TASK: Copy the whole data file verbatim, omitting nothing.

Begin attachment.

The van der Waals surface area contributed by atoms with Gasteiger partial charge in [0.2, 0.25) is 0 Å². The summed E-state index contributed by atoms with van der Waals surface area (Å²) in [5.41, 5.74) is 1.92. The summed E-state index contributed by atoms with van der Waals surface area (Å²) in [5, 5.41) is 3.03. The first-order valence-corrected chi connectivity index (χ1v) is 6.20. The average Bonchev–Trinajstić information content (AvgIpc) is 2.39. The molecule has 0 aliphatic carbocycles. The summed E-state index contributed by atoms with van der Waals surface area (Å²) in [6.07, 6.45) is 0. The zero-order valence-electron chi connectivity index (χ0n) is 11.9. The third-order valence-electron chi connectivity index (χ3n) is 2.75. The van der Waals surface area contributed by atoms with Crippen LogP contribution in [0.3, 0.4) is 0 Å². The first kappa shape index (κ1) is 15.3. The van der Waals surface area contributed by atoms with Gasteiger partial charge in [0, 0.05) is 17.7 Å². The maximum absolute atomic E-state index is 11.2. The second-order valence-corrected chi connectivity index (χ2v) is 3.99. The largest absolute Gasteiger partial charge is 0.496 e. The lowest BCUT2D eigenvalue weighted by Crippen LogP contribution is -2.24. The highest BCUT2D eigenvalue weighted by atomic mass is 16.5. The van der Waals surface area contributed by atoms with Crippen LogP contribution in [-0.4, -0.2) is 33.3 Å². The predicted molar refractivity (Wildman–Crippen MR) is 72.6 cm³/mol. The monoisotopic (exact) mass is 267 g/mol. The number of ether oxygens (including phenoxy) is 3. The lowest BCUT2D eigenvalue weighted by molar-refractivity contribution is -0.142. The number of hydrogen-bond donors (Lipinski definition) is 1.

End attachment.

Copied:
The van der Waals surface area contributed by atoms with Gasteiger partial charge in [0.2, 0.25) is 0 Å². The summed E-state index contributed by atoms with van der Waals surface area (Å²) in [5.41, 5.74) is 1.92. The summed E-state index contributed by atoms with van der Waals surface area (Å²) in [5, 5.41) is 3.03. The first-order valence-corrected chi connectivity index (χ1v) is 6.20. The average Bonchev–Trinajstić information content (AvgIpc) is 2.39. The molecule has 0 aliphatic carbocycles. The summed E-state index contributed by atoms with van der Waals surface area (Å²) in [6.07, 6.45) is 0. The zero-order valence-electron chi connectivity index (χ0n) is 11.9. The third-order valence-electron chi connectivity index (χ3n) is 2.75. The van der Waals surface area contributed by atoms with Crippen LogP contribution in [0.3, 0.4) is 0 Å². The first kappa shape index (κ1) is 15.3. The van der Waals surface area contributed by atoms with Gasteiger partial charge in [0, 0.05) is 17.7 Å². The maximum absolute atomic E-state index is 11.2. The second-order valence-corrected chi connectivity index (χ2v) is 3.99. The largest absolute Gasteiger partial charge is 0.496 e. The lowest BCUT2D eigenvalue weighted by Crippen LogP contribution is -2.24. The highest BCUT2D eigenvalue weighted by atomic mass is 16.5. The van der Waals surface area contributed by atoms with Crippen LogP contribution in [-0.4, -0.2) is 33.3 Å². The predicted molar refractivity (Wildman–Crippen MR) is 72.6 cm³/mol. The monoisotopic (exact) mass is 267 g/mol. The number of ether oxygens (including phenoxy) is 3. The lowest BCUT2D eigenvalue weighted by molar-refractivity contribution is -0.142. The number of hydrogen-bond donors (Lipinski definition) is 1.